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Configuration

The AIT QKD R10 configuration consist of four elements:

  • System environment configuration
  • Module configuration
  • Pipeline configuration
  • Node configuration

The system environment configuration sets up the operating system features needed to let the QKD modules interact and to manage them.

Each module picks its configuration from the dedicated module configuration setting. Additionally, a series of QKD Modules–a QKD Pipeline–has its own dedicated configuration setting.

Finally, the Q3P node has its own set of configuration values.

System environment

The QKD R10 post processing consists of loosely coupled programs: the QKD modules. Each module serves a dedicated task in the QKD post-processing stack: sifting, error correction,...

Note: only system users which are member of the qkd system group or root may invoke qkd installed programs. When working with the AIT QKD R10 be sure that your current user is member of this qkd group.

In order to let the module configure itself and to fit itself nicely into a series of modules, a QKD pipeline, the AIT QKD R10 heavily depends on the existence of a sound and fast inter-process communication technique. This is DBus.

DBus is an essential part of modern Linux/Unix desktop environments like Gnome or KDE. Today, when a user logs into Linux/Unix desktop environment, he is confronted with two concurrent running DBus instances: a system DBus and a session DBus. The system DBus provides objects for operating system managing like hardware, network management and such. The session DBus is dedicated to a single user seat on the system and deals with objects serving user needs like mail agents, address book, volume control, and others.

From the various tools available to examine and browse DBus objects, you can use the qdbus command line tool or d-feet for more GUI oriented users.

From this perspective, QKD related objects ought to be placed and managed inside the system DBus. However, as this is a security centered endeavor, we do not want to interfere with other core system management tasks and objects on a superuser privilege level. This is why the AIT QKD R10 sets up its own DBus: qkd-dbus.

The installed components for the system environment are now:

/etc/
├── dbus-1
│   └── qkd.conf
├── default
│   └── qkd-dbus
├── init.d
│   └── qkd-dbus
├── profile.d
│   └── qkd_dbus_address.sh
└── systemd
    └── system
        ├── qkd-dbus.service
        └── qkd-dbus.socket
  • /etc/dbus-1/qkd.conf: This file contains the configuration of the qkd-dbus. This is a DBus configuration file as used by the dbus-daemon. You can find the documentation for this file by running:
    $ man dbus-daemon
    

    The most important directive in this file is the address of the qkd-dbus which has to be known by every QKD module:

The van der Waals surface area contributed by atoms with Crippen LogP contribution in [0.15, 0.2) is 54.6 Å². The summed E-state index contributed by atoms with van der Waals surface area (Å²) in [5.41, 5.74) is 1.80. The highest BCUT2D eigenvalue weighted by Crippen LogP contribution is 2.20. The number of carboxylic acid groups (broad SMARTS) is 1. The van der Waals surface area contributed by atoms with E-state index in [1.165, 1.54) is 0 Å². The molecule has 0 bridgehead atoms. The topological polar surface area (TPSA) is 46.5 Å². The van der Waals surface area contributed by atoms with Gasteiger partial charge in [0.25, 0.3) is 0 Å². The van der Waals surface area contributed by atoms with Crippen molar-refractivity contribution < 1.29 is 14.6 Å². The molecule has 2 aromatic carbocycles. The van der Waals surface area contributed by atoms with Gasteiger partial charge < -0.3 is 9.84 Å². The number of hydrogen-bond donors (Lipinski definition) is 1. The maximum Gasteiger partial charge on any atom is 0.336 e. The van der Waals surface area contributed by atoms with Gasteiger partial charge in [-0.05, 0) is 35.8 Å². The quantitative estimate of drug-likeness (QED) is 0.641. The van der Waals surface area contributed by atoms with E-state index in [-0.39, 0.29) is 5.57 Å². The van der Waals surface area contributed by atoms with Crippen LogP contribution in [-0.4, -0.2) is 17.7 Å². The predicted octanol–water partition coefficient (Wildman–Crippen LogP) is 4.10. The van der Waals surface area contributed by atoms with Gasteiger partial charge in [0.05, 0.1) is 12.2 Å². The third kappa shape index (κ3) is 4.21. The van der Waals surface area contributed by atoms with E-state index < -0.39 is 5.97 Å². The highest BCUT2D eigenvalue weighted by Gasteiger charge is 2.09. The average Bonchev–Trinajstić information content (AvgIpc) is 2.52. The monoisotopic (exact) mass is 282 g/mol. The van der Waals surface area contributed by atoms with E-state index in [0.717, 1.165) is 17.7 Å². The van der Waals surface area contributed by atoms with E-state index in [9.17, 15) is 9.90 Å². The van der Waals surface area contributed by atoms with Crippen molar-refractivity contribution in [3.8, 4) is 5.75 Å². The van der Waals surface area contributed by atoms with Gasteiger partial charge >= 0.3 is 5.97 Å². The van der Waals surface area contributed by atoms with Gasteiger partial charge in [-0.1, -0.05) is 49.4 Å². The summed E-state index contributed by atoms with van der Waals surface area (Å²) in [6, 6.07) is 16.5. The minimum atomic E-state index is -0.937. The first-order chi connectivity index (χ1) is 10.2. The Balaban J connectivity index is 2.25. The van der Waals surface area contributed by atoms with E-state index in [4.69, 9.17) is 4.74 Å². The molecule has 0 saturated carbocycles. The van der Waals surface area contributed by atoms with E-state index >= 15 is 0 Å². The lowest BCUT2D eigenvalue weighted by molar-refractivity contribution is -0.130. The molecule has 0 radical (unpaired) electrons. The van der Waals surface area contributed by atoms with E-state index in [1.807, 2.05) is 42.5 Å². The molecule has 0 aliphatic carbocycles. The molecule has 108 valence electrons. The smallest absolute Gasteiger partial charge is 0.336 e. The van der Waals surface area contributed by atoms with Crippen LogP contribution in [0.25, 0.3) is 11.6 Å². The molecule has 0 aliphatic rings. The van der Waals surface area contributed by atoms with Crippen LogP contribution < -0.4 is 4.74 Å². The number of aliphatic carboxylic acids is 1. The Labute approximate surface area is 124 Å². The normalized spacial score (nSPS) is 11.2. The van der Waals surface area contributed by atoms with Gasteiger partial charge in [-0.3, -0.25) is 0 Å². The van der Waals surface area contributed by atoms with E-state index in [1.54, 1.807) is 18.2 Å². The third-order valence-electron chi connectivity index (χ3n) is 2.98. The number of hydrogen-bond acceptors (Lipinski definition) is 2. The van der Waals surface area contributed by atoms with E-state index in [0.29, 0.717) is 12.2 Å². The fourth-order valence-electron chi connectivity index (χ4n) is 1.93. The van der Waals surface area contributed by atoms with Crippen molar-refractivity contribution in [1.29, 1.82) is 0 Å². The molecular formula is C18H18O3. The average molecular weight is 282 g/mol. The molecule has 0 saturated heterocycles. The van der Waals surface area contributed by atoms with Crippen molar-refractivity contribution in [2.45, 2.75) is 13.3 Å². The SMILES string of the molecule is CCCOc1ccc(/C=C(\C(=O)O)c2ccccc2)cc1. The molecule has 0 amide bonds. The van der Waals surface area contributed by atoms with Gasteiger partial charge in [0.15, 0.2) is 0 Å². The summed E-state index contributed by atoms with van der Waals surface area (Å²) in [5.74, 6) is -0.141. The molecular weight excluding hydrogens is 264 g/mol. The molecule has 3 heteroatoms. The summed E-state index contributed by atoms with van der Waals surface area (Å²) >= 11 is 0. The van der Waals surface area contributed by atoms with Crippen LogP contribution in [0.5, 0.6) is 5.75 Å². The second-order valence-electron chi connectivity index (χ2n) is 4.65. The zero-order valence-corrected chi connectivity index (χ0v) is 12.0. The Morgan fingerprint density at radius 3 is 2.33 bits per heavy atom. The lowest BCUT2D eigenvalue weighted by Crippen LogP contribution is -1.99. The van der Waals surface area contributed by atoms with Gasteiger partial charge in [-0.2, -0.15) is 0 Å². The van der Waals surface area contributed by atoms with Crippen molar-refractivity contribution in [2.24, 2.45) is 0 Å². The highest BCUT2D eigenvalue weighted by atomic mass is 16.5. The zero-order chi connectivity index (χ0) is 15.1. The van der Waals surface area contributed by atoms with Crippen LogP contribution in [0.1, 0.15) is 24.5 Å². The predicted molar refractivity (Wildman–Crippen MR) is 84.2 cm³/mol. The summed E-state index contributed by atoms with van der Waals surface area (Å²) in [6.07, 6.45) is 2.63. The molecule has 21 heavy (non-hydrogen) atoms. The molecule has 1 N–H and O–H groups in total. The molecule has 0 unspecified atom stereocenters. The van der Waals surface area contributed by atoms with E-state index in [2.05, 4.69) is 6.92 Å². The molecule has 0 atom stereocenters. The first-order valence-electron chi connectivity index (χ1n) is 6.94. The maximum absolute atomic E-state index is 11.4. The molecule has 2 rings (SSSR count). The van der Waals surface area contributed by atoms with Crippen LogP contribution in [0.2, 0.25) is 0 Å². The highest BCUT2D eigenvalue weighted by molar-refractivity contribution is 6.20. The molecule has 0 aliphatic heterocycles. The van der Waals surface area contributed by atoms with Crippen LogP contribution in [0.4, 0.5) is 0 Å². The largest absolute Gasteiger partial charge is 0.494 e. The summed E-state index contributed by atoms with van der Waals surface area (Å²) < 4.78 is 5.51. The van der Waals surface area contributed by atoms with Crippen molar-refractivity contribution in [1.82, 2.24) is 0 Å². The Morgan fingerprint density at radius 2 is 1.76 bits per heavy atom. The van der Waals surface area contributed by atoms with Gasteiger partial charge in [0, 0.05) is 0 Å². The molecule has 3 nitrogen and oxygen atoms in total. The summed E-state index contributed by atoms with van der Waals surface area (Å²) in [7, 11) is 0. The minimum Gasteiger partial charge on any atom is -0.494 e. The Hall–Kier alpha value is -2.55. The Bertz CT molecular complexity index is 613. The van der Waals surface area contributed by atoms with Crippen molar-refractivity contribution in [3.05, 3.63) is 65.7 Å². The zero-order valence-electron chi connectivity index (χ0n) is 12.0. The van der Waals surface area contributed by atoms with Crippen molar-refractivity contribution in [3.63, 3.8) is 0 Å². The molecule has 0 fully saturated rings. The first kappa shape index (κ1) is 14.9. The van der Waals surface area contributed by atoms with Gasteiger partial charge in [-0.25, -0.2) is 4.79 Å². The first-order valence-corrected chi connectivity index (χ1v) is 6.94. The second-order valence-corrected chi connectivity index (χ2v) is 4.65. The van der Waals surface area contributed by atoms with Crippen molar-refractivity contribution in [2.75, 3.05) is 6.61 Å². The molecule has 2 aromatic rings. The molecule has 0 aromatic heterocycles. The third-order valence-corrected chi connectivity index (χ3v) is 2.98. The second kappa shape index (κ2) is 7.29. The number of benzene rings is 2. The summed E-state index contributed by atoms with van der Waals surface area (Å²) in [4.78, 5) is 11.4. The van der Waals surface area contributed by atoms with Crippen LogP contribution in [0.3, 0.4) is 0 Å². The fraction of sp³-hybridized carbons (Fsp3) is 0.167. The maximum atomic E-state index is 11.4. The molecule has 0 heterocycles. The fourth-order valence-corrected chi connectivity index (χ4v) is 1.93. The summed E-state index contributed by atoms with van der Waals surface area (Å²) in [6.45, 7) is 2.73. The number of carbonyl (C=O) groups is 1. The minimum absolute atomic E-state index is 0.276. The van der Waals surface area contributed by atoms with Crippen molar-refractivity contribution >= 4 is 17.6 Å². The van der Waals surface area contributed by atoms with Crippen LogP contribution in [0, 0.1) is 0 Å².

<listen>unix:path=/run/dbus/qkd_dbus_socket</listen>
    
  • /etc/profile.d/qkd_dbus_address.sh: This file declares the environment variable QKD_DBUS_SESSION_ADDRESS which points to the qkd-dbus address.
    export QKD_DBUS_SESSION_ADDRESS="unix:path=/run/dbus/qkd_bus_socket" 
    

    Any user process related to the AIT QKD R10 should have this variable declared, otherwise the local session DBus is queried for AIT QKD R10 modules.
    Hint: if you log in to a system please check if this environment variable is set like this:
    $ env | grep QKD_DBUS_SESSION_ADDRESS
    QKD_DBUS_SESSION_ADDRESS=unix:path=/run/dbus/qkd_bus_socket
    
  • /etc/default/qkd-dbus and /etc/init.d/qkd-dbus: these files declare the qkd-dbus service when installed into a SysV-style operating system. Once installed, you can start the qkd-dbus with:
    # /etc/init.d/qkd-dbus start
    

    and stop it via:
    # /etc/init.d/qkd-dbus stop
    

    Note: the installation via Debian packages sets the qkd-dbus service to start on boot per default.
  • /etc/systemd/system/qkd-dbus.service and /etc/systemd/system/qkd-dbus.socket: these files declare the qkd-dbus service when installed into a modern systemd setting.
    You can start qkd-dbus with:
    # systemctl start qkd-dbus
    

    and stop it via:
    # systemctl stop qkd-dbus
    

    Note: the installation via Debian packages sets the qkd-dbus service to start on boot per default.

Module configuration

Each module needs some configuration in order to fulfill its task. Modules now pick their configuration values from a config file which is written in the well-known INI-file syntax.

As an example, take a look at the following configuration of a bb84 module instance:

[module]

# bb84
bb84.alice.url_peer = tcp://127.0.0.1:7120
bb84.alice.url_pipe_in = ipc:///tmp/qkd/bb84.alice.in
bb84.alice.url_pipe_out = ipc:///tmp/qkd/cascade.alice.in
bb84.bob.url_listen = tcp://127.0.0.1:7120
bb84.bob.url_pipe_in = ipc:///tmp/qkd/bb84.bob.in
bb84.bob.url_pipe_out = ipc:///tmp/qkd/cascade.bob.in
bb84.key_id_pattern = 0/0
bb84.rawkey_length = 2048
bb84.pipeline = default
bb84.synchronize_keys = false

This module configuration file is normally located in /etc/qkd/ and has no standard name, though a /etc/qkd/pipeline-default.conf is installed. This configuration file holds the definition of a simple QKD pipeline.

Every module can be given the same configuration file. Using the module's name and its role, the module itself picks the key-value pairs meant for it and discards all other lines in the file. This is why besides the module's name, which is intrinsic to the module, the module's role has to be set before the module loads the configuration file.